9 April 2015
Android malware has once again spiked in volume—logging a 391% increase in 2014.
The Pulse Secure Mobile Threat Center found that nearly one million (931,620) unique malicious applications were produced last year as criminals look to boost profits amid an escalating number of devices. The firm logged 1,268 known families of Android malware, which is an increase of 464 from 2013 and 1,030 from 2012.
Android-targeted baddies now account for 97% of the mobile malware threatscape. Capability-wise, there’s a common theme: the ability to take profit from an end user with SMS premium services or malicious ad networks is found in all of the top 10 malware threats identified in 2014.
The report also found significant takeaways for enterprises, highlighting that many organizations have attempted to embrace bring your own device (BYOD) with mobile device management (MDM) suites or capabilities, but are being met with resistance from users because personal devices are falling under the control of enterprise administrators.
In 2015, enterprises should expect to see a shift from trying to manage and secure an entire mobile device via MDM to one of employing workspaces to secure only portions of the device that access and store corporate data, the report explained.
“Enterprise networks, while continually hardened at the perimeter, need to apply similar mobile security controls to appropriately deal with the ever-increasing BYOD push coming from employees,” said Troy Vennon, director of the Pulse Secure Mobile Threat Center and author of the report. “The focus on Android and jailbroken iOS devices by mobile malware developers illustrates that they are actively attempting to exploit mobile devices as the weak link in enterprise security.”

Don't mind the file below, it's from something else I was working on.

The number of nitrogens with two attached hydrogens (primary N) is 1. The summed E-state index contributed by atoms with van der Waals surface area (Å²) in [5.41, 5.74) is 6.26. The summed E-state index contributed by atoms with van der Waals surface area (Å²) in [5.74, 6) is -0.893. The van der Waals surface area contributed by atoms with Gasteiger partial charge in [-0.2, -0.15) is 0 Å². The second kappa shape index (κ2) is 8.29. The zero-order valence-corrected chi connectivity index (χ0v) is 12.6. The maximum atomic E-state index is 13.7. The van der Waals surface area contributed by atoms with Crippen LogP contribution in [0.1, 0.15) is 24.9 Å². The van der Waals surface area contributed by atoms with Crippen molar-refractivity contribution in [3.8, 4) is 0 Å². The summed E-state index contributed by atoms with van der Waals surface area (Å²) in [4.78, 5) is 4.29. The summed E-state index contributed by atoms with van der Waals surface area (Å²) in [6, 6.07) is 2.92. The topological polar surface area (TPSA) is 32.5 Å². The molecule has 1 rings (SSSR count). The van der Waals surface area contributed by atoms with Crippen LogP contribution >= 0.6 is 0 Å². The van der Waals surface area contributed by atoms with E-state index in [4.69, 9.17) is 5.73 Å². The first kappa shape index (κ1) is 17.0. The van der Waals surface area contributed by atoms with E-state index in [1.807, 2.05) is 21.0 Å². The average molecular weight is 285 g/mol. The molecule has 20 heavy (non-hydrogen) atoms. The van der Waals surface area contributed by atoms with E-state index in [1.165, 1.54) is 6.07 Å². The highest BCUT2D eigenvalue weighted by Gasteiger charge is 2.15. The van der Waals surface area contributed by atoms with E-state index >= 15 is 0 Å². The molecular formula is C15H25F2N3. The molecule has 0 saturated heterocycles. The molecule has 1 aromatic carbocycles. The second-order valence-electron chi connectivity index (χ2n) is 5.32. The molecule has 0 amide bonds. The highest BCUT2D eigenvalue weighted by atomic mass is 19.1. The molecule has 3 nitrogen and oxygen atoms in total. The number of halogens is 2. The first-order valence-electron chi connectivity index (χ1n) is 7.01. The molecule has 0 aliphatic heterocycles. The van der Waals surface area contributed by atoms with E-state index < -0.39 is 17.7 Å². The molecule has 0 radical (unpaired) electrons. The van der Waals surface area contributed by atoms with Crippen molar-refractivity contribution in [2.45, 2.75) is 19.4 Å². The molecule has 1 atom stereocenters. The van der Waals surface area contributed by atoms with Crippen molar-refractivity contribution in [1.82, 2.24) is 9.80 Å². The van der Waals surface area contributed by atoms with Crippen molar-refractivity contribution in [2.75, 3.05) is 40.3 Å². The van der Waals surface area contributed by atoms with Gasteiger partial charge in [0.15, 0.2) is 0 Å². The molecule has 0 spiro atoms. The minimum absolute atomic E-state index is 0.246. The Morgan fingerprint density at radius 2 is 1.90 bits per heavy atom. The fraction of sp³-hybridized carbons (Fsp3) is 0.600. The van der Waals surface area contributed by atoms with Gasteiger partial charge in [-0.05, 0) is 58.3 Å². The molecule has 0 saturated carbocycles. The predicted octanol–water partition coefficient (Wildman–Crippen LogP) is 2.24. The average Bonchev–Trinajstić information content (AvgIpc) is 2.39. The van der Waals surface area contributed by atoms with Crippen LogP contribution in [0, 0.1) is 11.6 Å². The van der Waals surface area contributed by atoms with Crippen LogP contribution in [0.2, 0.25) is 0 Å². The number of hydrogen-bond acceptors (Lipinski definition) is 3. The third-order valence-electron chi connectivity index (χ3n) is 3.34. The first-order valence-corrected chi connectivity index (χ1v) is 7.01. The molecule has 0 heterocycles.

Going “off-grid” from authorized app stores is a continuing issue as well, the report found. The overwhelming majority of Android malware is being developed and distributed in unregulated third-party app stores in the Middle East and Asia, while Google Play contains just .01% of malicious apps.
Market share indicators tell us that U.S. consumers are split closely between owning Android and iOS devices, while the rest of the international community is almost entirely dominated by Android devices. It is also true that the international mobile community is much more likely to browse a third-party store for their applications than they are to get them from the official Google Play store.
In contrast, there were four iOS targeted attacks in 2014—and most targeted jailbroken devices. Thanks to Apple’s tightly controlled walled garden model, there’s just not as much opportunity for criminals to infiltrate. However, this is starting to change. WireLurker is the first example of a non-jailbroken iOS device being infected. This action was carried out by tethering the device to an infected Mac.
Source – http://www.infosecurity-magazine.com/news/android-malware-sees-tripledigit/